Pssst! Want some salt, kid?

“Healthy” cafeteria food is so bland that students are “bringing – and even selling – salt, pepper, and sugar” to make cafeteria food palatable, said John S. Payne, president of Blackford County School Board in Hartford City, Indiana, to a Senate subcommittee.

“Students are avoiding cafeteria food,” Payne said. “More students bring their lunch, and a few parents even ‘check out’ their child from campus, taking them to a local fast-food restaurant or home for lunch.”

Payne also said school fundraisers like bake sales, have been canceled due to the rules, and “whole-grain items and most of the broccoli end up in the trash” in his district.

Fewer children are eating school breakfasts and lunches, said Dr. Lynn Harvey, North Carolina’s chief of school nutrition services. “When it comes to whole grain-rich variations of biscuits, grits, crackers and cornbread, all too often, students simply toss them into the trash cans,” she said. New rules mean biscuits and muffins are “dense, compact, dry, and crumbly instead of light, moist, tender, and flaky.”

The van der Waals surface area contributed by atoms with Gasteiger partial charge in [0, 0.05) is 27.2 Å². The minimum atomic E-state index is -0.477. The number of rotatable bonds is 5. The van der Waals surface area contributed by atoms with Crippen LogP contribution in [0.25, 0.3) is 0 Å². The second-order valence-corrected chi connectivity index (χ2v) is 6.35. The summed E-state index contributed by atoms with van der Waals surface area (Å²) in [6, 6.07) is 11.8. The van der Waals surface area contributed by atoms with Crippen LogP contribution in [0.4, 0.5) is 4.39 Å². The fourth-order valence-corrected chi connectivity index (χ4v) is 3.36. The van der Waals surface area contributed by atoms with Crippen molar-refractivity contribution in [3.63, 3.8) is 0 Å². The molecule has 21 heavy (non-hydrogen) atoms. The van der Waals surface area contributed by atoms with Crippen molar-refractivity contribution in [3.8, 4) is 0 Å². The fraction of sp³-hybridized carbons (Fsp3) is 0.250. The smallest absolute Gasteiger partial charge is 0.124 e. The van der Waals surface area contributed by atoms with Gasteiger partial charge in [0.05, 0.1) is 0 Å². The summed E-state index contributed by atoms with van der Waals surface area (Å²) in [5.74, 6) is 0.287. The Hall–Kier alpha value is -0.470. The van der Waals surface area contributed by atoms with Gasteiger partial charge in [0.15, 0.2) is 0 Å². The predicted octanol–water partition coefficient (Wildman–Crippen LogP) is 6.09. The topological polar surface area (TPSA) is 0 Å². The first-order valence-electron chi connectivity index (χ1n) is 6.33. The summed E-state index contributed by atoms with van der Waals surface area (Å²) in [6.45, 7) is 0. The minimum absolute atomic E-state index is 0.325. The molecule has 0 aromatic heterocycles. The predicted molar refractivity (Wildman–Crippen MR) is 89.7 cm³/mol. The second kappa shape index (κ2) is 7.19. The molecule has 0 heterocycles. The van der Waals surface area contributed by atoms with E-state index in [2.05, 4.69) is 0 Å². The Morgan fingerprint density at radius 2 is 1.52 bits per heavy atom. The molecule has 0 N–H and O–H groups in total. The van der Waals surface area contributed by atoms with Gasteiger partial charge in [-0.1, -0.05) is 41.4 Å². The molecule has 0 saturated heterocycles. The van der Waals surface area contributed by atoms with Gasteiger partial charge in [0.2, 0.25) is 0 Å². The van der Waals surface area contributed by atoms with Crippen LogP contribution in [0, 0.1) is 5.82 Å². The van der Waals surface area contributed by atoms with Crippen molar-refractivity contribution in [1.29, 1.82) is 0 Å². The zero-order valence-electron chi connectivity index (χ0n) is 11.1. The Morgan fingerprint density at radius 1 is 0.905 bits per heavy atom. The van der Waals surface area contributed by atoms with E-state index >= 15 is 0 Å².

School lunch: Pizza is a vegetable

Pizza (with tomato sauce) will be a vegetable in school lunches under legislation proposed by Congress, reports Nirvi Shah in Ed Week. Remember the ketchup-as-a-vegetable flap in the Reagan era?

“It is not that a whole-grain, moderate-in-fat-and-sodium pizza can’t be a healthy food. It just isn’t a vegetable,” said Margo Wootan, director of nutrition policy for the Center for Science in the Public Interest.

Legislators also ditched limits on starchy vegetables, such as potatoes, peas and lima beans, under pressure from Big Tater. (Senators from potato-growing states took the lead.)

The bill also bans the Agriculture Department from spending money to reduce sodium in school lunches.

French fries are no good without salt.